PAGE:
Prime Time Crime


(Published in the Abbotsford News week of Oct. 17, 2005)

The Teachers' Strike: Consider This

John Pifer

After a couple of weeks of anger, rhetoric, exaggeration and misinformation from both sides in this damned teachers’ strike, some points to consider that may help you, dear reader(s) to understand why we are in this mess in the first place:

  • The leaders of the BC Teachers’ Federation appear to have had this planned walkout in mind for many months – refusing to negotiate in any meaningful way, whilst wasting millions of dollars attempting to unseat the provincial Liberal government in the May election.

  • For its part, the government has done everything it can to disrespect and denounce the BCTF leaders, in anticipation of the strike.  Its contention that the bullying tactics were the work of a few hard-left militants that run the federation is difficult to dispute. The Liberals’ demonizing of the teacher’ leaders has not worked as well as they thought, with more than half of British Columbians still professing to support the teachers’ illegal action.

  • This correspondent has no doubt that the “solidarity” BS from other public-sector unions is part of the long-term campaign for the negotiations of new contracts looming early in the new year. Threats of a general strike and the sustained breaking of the law and contempt of court by the teachers is just the beginning of unrest. The thinking goes that the government will have to cave in and pay out more money and add more benefits rather than create more conflict and damage to the overall economy, which is booming.

  • It is no coincidence that the militancy in this province from trade unions is always from the public sector unions – i.e. the workers who are paid by the taxpayers, and who are often paid twice the going rate that it would cost in the private sector, and who receive more benefits, perks and paid time off than any legitimate workers.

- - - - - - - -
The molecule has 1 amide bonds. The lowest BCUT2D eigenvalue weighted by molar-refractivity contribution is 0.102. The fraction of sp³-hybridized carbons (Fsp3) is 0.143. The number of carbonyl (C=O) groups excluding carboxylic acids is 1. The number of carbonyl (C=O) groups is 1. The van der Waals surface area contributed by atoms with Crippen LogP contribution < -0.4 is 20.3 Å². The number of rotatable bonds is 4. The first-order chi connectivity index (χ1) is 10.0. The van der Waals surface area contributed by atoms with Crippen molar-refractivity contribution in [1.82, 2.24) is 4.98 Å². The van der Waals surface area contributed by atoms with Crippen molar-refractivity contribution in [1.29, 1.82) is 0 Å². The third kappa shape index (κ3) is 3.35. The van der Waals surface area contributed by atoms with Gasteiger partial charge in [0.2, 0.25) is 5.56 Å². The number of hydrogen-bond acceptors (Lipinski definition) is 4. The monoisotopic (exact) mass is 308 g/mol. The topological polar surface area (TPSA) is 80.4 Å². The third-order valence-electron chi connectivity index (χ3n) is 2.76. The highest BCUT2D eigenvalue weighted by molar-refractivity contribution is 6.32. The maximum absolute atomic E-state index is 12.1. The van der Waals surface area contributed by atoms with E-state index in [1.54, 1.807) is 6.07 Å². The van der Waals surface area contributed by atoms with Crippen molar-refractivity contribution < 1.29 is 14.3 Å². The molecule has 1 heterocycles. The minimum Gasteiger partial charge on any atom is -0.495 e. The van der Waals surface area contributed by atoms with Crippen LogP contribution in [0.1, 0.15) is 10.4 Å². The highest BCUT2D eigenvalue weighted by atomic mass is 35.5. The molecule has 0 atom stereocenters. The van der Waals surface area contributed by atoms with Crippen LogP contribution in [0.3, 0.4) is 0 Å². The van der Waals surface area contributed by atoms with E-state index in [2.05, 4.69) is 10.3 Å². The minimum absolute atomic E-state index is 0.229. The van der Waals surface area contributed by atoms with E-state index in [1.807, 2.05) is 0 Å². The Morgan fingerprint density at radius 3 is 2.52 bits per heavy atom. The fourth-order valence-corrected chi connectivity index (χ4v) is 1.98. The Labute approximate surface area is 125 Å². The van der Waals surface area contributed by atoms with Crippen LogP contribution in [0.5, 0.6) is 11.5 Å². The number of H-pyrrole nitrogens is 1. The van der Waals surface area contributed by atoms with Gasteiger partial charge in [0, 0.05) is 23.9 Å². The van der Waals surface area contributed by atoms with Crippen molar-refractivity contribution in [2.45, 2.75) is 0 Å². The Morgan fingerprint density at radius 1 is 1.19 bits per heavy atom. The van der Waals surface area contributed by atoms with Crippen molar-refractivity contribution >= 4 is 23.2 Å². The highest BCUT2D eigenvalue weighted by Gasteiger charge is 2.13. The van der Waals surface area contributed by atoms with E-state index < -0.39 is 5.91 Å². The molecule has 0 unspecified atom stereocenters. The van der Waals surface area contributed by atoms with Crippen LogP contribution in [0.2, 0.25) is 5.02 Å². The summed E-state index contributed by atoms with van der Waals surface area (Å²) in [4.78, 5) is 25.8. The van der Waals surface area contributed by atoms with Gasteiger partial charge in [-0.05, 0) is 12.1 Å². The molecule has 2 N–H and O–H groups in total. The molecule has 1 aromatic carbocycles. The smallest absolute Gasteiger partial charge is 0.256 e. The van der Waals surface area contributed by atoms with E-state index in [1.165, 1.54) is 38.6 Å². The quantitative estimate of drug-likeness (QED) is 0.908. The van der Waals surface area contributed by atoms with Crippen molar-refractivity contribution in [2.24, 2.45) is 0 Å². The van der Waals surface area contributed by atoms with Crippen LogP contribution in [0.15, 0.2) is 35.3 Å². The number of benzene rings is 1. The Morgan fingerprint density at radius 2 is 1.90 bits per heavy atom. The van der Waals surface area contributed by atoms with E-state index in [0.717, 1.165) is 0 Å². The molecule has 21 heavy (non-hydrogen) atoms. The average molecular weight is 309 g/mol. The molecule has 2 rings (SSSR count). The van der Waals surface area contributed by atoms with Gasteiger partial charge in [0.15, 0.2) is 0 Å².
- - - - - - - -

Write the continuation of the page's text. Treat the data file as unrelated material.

• Many teachers consider themselves upper-crust professionals, yet they allow their leadership to operate as a trade union, seeking to have the best of both worlds. The result is this offensive strike that is damaging the education of our young people, the students who have been ignored in this whole dispute. Unless the silent majority speaks up and the rules that say a pubic-school teacher must be a BCTF member are changed, the tail will always wag this dog.

  • The government is just as accountable, if not contemptible, for its holier-than-thou imposition of legislation designed to force the teachers back to work. Several hundred other contracts have been settled in recent years through sincere effort and negotiation, which has been absent in this dispute.

  • If the hysterical BCTF boss Jenny Sims likens herself once more to Martin Luther King or Rosa Parks or Lech Walesa or Mother Teresa, it is to be hoped that the news media will laugh out loud, rather than to continue to give that kind of crapola any credibility.

  • Has anyone noticed that there have been millions more dollars spent in education in the past few years, despite the fact that there are fewer students?

  • Has anyone noticed that class sizes are not much different that they have been for a decade or more, and that dumping special needs kids and ESL students into the general student population is an experiment that has gone very sour, very fast? That extra pressure on the teachers is as unfair as is the dilution of quality education to the students. But I can’t say that, because it’s politically incorrect … go figure.

Veteran B.C. journalist/broadcaster John Pifer may be reached at


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